Are GOP attacks against Romney helping Obama?

Republican presidential hopeful former Massachusetts Gov. Mitt Romney talks about his plan for creating jobs and improving the economy during a speech Tuesday, Sept. 6, 2011, in Las Vegas, at McCandless International Trucks. AP Photo/Julie Jacobson

Republican presidential hopeful former Massachusetts Gov. Mitt Romney talks about his plan for creating jobs and improving the economy during a speech Tuesday, Sept. 6, 2011, in Las Vegas, at McCandless International Trucks.
AP Photo/Julie Jacobson

After days of taking hits from his Republican rivals for his record as a business leader at Bain Capital, the Romney campaign is finally hitting back, charging in a new adthat his opponents are "embarrassing themselves by taking the Obama line."

In recent days, several conservatives have made it clear that they agree: Many have argued that by attacking Romney's record as head of the investment firm, Newt Gingrich and Rick Perry have turned their backs on Republican principles. Perry, for instance, has called Romney a "vulture capitalist. Others say that Romney's record of job creation at Bain is fair game for his GOP rivals.

To be sure, even Romney has said on the campaign trail that the Republican candidates should be able to withstand primary attacks if they plan on running a successful general election campaign. Conservatives are concerned, however, that this latest line of attack only serves to handicap the GOP ahead of the general election by validating a Democratic argument against unscrupulous business practices. And as Romney's chances of clinching the GOP nomination grow, President Obama's re-election team and his allies are ready to pounce.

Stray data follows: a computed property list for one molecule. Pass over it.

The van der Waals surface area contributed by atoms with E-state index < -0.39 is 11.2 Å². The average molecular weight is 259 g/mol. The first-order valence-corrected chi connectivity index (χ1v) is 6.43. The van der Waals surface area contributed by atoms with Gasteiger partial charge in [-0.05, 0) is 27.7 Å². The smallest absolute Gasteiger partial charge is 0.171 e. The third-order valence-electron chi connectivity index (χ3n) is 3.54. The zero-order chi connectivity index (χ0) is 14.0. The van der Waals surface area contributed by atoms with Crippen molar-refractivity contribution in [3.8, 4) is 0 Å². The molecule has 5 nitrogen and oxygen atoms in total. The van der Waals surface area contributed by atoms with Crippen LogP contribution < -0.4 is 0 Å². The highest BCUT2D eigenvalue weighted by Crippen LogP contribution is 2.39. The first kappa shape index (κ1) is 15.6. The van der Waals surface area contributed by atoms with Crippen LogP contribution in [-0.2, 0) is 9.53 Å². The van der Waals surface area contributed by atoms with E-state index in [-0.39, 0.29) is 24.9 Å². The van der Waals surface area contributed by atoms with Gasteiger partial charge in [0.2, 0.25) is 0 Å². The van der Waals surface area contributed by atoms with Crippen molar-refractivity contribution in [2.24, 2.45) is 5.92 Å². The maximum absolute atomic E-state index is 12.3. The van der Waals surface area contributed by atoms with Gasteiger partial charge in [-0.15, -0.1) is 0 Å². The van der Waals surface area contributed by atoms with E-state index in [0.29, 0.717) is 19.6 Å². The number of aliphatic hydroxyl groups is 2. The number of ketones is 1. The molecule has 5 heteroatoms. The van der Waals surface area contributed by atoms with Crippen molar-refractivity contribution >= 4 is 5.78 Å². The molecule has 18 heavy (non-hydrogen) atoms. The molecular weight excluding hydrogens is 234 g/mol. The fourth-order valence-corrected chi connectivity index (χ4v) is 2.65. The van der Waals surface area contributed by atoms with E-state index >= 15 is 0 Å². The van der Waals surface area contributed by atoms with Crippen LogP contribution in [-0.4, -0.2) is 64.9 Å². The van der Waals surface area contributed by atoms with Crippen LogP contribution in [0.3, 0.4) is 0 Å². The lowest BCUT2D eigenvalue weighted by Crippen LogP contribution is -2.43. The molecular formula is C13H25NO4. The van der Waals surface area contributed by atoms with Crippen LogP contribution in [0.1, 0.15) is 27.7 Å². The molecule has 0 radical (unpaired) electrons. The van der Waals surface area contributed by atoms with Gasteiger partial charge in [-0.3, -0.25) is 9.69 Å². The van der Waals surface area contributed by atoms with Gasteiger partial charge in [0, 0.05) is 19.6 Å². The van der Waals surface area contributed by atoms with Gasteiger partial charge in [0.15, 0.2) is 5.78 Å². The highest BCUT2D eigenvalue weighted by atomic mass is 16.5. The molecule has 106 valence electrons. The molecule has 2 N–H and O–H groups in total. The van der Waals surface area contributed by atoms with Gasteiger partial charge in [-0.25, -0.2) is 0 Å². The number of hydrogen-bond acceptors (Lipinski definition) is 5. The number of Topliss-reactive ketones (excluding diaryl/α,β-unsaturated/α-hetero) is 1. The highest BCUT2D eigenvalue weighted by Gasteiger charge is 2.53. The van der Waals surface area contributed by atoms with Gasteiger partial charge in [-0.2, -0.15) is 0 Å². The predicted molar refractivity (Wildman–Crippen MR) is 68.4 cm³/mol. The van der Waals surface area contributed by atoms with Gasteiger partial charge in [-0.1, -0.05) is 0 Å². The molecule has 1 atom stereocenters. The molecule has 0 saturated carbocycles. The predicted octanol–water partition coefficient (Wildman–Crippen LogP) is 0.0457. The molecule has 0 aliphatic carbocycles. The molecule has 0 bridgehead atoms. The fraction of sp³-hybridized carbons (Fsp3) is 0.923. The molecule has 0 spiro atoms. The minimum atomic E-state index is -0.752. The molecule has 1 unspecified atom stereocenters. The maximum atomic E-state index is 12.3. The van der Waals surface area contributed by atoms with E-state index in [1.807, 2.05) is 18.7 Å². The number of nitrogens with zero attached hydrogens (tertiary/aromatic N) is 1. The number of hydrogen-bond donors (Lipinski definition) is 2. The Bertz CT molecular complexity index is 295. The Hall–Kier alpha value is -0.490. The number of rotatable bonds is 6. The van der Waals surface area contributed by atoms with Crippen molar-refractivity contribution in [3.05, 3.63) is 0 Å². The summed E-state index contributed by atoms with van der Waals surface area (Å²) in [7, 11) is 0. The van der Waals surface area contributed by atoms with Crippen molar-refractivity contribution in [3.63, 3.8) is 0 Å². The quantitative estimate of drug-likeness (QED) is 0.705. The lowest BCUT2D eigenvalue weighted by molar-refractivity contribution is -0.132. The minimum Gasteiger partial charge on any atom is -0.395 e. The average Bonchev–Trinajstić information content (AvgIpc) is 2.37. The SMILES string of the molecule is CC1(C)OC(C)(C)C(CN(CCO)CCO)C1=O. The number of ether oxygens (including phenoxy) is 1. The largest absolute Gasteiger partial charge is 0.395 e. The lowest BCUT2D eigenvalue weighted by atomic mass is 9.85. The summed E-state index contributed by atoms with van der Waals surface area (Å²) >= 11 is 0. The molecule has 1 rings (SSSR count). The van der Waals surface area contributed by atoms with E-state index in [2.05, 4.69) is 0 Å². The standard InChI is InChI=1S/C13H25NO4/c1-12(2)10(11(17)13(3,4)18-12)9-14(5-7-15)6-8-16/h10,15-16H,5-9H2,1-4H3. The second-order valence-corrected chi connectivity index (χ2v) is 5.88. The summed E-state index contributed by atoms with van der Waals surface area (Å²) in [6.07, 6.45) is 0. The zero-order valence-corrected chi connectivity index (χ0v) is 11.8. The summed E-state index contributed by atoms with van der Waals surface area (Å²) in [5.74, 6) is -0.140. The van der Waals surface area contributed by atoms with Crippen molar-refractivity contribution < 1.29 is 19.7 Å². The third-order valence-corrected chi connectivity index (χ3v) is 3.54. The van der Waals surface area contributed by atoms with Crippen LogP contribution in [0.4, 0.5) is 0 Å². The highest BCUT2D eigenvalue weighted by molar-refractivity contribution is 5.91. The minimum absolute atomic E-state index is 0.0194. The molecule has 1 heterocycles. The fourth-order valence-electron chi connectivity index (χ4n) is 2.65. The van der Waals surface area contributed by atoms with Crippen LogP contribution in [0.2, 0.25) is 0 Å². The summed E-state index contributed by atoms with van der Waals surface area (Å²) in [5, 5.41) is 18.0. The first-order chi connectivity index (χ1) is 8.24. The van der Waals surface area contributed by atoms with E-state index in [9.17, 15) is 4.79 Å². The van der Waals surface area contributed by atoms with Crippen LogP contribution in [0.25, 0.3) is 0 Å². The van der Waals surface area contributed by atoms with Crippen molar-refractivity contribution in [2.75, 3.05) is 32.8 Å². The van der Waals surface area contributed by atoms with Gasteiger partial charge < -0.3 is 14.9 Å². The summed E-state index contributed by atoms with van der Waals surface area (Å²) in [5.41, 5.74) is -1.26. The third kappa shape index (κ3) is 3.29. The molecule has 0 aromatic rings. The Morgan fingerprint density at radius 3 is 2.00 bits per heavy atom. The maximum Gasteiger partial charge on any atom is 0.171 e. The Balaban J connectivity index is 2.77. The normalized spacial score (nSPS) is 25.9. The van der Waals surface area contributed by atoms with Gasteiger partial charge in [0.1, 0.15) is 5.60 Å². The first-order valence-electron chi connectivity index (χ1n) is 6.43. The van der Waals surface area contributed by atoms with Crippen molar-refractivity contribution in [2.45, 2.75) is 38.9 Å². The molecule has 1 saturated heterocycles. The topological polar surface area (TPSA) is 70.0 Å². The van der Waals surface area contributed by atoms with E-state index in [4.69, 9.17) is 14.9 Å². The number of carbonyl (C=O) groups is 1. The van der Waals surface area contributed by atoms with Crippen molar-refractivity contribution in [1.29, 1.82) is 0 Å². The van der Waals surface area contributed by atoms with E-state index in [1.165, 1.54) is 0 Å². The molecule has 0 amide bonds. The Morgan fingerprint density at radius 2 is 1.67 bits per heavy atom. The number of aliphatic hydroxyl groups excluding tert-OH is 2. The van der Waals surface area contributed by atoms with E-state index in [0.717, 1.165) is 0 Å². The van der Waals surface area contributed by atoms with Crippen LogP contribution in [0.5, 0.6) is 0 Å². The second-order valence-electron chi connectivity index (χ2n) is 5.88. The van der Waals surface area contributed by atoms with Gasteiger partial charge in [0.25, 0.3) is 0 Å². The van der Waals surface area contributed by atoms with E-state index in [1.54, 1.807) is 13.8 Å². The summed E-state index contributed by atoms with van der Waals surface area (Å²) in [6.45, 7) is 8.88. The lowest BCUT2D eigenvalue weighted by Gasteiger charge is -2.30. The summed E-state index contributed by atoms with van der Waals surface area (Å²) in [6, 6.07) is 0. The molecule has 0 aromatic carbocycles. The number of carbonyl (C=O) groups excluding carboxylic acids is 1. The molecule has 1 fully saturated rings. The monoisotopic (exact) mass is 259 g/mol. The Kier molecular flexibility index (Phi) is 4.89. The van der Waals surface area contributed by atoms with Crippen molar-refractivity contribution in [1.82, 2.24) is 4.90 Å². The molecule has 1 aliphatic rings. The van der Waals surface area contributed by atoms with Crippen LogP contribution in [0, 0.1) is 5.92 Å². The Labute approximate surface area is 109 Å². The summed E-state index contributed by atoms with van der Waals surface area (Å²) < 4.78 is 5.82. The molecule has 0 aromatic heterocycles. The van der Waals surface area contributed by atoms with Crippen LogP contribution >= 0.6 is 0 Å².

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"These are fabricated attacks from two very desperate and bitter men who know they can't win but are putting themselves and vengeance above the GOP," said Trey Hardin, a Republican strategist and senior vice president at the communications firm VOX Global. "Undoubtedly the Obama team, in lieu of currently not having any campaign strategy at all, are licking their chops."

Speaking to conservative radio host Laura Ingraham on Thursday, Sen. Jim DeMint said, "To have a few Republicans in this race beginning to talk about how bad it is to fire people... it really gives the Democrats a lot of fodder."

For months, President Obama's re-election team and the Democratic party have acted on the presumption that Romney will be the GOP nominee. Today, the Obama campaign released a four-page memo focusing on Romney's business record. The memo slams Romney as a "corporate raider," borrowing the slur used in a series of ads sponsored by a pro-Gingrich super PAC.